Prior, a monastic superior. In the Rule of St. Benedict the term prior occurs several times, but does not signify any particular superior; it is indiscriminately applied to any superior, be he abbot, provost, dean, etc. In other old monastic rules the term is used in the same generic sense. With the Cluniac reform the term prior received a specific meaning; it supplanted the provost (praepositus) of the Rule of St. Benedict. In the congregation of Hirschau, which arose in Germany in the eleventh century, the term prior was also substituted for provost, and the example of the Cluniac and Hirschau congregations was gradually followed by all Benedictine monasteries, as well as by the Camaldolese, Vallombrosians, Cistercians, and other offshoots of the Benedictine Order. In the Benedictine Order and its branches, in the Premonstratensian Order, and in the military orders there are two kinds of priors,—the claustral prior (prior claustralis) and the conventual prior (prior conventualis). The claustral prior, in a few monasteries called dean, holds the first place after the abbot (or grand-master in military orders), whom he assists in the government of the monastery and whose place he supplies in his absence. He has no ordinary jurisdiction by virtue of his office, since he performs the duties of his office entirely according to the will and under the direction of the abbot. His jurisdiction is, therefore, a delegated one and extends just as far as the abbot desires, or the constitutions of the congregation prescribe. He is appointed by the abbot, generally after a consultation with the capitulars of the monastery, and may be removed by him at any time. In many monasteries, especially larger ones, the claustral prior is assisted by a subprior, who holds the third place in the monastery. In former times there were in larger monasteries, besides the prior and the subprior, also a third, fourth, and sometimes even a fifth prior. Each of these was called circa (or circator), because it was his duty to make the rounds of the monastery to see whether anything was amiss and whether the brethren were intent on the work allotted to them respectively. He had no authority to correct or punish the brethren, but was to report to the claustral prior whatever he found amiss or contrary to the rules.
The conventual prior is the independent superior of a monastery that has no abbot; he rules in temporals and spirituals just like an abbot. Ordinarily he is elected by the chapter of his monastery and holds his office for life, though in former times he was often elected for a specified period of time. He may be assisted by a subprior, whose office is similar to that of the claustral prior in an abbey. In the Congregation of Cluny and others of the tenth, eleventh, and twelfth centuries there was also a greater prior (prior major) who preceded the claustral prior in dignity and, besides assisting the abbot in the government of the monastery, had some delegated jurisdiction over external dependencies of the abbey. The appellation of simple, or obedientiary, prior (prior simplex or prior obedientiarius) is often applied to the superior of a monastic establishment which is a dependency of an abbey. He is an obedientiary of the abbot, is appointed by him, and may be removed by him at any time.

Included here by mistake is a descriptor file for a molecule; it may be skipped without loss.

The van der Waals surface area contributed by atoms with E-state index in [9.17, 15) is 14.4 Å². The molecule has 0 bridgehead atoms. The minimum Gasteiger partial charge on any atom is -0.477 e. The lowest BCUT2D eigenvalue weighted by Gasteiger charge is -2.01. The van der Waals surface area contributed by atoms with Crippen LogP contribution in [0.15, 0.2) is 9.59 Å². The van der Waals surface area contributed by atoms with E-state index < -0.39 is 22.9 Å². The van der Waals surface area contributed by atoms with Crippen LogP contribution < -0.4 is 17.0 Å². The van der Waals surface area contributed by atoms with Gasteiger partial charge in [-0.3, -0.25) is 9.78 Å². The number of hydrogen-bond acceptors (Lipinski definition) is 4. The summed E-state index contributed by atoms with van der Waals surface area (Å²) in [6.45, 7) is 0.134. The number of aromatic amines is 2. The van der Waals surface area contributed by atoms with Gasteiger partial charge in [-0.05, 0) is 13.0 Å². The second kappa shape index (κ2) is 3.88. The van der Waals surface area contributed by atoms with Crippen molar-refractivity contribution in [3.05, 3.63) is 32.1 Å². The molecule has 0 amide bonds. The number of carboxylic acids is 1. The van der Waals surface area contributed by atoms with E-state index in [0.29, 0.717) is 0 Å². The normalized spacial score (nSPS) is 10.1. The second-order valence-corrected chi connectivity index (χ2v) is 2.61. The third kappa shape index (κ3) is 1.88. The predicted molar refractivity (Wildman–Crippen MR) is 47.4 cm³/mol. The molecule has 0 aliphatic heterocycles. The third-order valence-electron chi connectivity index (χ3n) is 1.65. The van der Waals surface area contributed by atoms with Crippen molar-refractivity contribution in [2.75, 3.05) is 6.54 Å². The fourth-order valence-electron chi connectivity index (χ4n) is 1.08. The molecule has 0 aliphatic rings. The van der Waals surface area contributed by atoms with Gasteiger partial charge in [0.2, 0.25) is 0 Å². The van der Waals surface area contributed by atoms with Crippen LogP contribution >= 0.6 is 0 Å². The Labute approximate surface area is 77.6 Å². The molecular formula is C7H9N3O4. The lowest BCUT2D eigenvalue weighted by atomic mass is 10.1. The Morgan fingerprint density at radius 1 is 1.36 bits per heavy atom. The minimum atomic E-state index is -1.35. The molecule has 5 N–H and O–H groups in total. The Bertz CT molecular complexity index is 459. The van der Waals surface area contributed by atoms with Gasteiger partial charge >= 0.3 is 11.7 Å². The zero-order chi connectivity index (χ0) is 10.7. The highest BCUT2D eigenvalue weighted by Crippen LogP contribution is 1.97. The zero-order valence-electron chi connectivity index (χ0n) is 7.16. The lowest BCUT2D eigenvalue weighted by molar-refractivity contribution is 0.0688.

The Augustinian Hermits, Carmelites, Servites, and Brothers of Mercy have three kinds of priors,—the conventual prior, the provincial prior, and the prior general. The conventual prior is the first superior over a monastery. He is generally elected by the chapter of the monastery for a specified time, and his election requires the approbation of the provincial prior. The provincial prior is the superior over a number of monasteries that are united into a province. He is generally elected for a specified time by the conventual priors and delegates from the various monasteries of the province, and his election requires the approbation of the prior general. The prior general is the superior over the whole order; he is elected in the general chapter for a specified time and resides in Rome. The Dominicans also have conventual and provincial priors, but the superior of the whole order is not called prior general, but master general. The Carthusians have conventual priors and a prior general,’ but no provincial priors. Their prior general is the only superior of an order who does not reside in Rome. Before their suppression in France the prior of the Grande Chartreuse was always prior general, an office now filled by the prior of Farneta near Lucca in Italy. In all these orders the second superior of a monastery is called subprior and his office is similar to that of the claustral prior in the Benedictine Order.